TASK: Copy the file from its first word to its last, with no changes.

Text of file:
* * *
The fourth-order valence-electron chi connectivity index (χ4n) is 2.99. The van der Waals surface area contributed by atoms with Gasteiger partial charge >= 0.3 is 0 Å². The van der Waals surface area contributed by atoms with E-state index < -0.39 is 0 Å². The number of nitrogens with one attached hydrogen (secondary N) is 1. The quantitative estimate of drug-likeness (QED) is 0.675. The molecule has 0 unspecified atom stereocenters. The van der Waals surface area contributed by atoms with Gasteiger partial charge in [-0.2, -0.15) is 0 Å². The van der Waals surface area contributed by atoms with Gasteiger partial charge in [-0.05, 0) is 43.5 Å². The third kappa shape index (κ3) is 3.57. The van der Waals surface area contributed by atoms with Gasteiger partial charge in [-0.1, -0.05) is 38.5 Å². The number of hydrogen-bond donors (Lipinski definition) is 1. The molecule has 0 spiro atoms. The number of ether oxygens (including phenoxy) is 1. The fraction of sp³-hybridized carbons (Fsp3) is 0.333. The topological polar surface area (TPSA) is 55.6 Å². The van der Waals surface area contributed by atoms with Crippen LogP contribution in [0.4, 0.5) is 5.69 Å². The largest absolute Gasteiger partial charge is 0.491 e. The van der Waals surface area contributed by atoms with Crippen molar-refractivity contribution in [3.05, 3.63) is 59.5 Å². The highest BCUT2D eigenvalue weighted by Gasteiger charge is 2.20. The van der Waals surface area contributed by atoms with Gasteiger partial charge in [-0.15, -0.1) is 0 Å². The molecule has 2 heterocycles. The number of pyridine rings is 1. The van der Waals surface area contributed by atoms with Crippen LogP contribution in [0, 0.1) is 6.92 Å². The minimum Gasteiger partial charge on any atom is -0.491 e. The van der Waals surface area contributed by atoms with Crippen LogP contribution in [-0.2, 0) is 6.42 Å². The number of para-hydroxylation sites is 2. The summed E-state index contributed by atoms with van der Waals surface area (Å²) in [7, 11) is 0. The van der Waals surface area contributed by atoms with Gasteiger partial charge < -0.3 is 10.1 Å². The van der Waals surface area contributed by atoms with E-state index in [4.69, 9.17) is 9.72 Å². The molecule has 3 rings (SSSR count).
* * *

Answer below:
The fourth-order valence-electron chi connectivity index (χ4n) is 2.99. The van der Waals surface area contributed by atoms with Gasteiger partial charge >= 0.3 is 0 Å². The van der Waals surface area contributed by atoms with E-state index < -0.39 is 0 Å². The number of nitrogens with one attached hydrogen (secondary N) is 1. The quantitative estimate of drug-likeness (QED) is 0.675. The molecule has 0 unspecified atom stereocenters. The van der Waals surface area contributed by atoms with Gasteiger partial charge in [-0.2, -0.15) is 0 Å². The van der Waals surface area contributed by atoms with Gasteiger partial charge in [-0.05, 0) is 43.5 Å². The third kappa shape index (κ3) is 3.57. The van der Waals surface area contributed by atoms with Gasteiger partial charge in [-0.1, -0.05) is 38.5 Å². The number of hydrogen-bond donors (Lipinski definition) is 1. The molecule has 0 spiro atoms. The number of ether oxygens (including phenoxy) is 1. The fraction of sp³-hybridized carbons (Fsp3) is 0.333. The topological polar surface area (TPSA) is 55.6 Å². The van der Waals surface area contributed by atoms with Crippen LogP contribution in [0.4, 0.5) is 5.69 Å². The largest absolute Gasteiger partial charge is 0.491 e. The van der Waals surface area contributed by atoms with Crippen molar-refractivity contribution in [3.05, 3.63) is 59.5 Å². The highest BCUT2D eigenvalue weighted by Gasteiger charge is 2.20. The van der Waals surface area contributed by atoms with Gasteiger partial charge in [-0.15, -0.1) is 0 Å². The molecule has 2 heterocycles. The number of pyridine rings is 1. The van der Waals surface area contributed by atoms with Crippen LogP contribution in [0, 0.1) is 6.92 Å². The minimum Gasteiger partial charge on any atom is -0.491 e. The van der Waals surface area contributed by atoms with Crippen LogP contribution in [-0.2, 0) is 6.42 Å². The number of para-hydroxylation sites is 2. The summed E-state index contributed by atoms with van der Waals surface area (Å²) in [7, 11) is 0. The van der Waals surface area contributed by atoms with Gasteiger partial charge < -0.3 is 10.1 Å². The van der Waals surface area contributed by atoms with E-state index in [4.69, 9.17) is 9.72 Å². The molecule has 3 rings (SSSR count).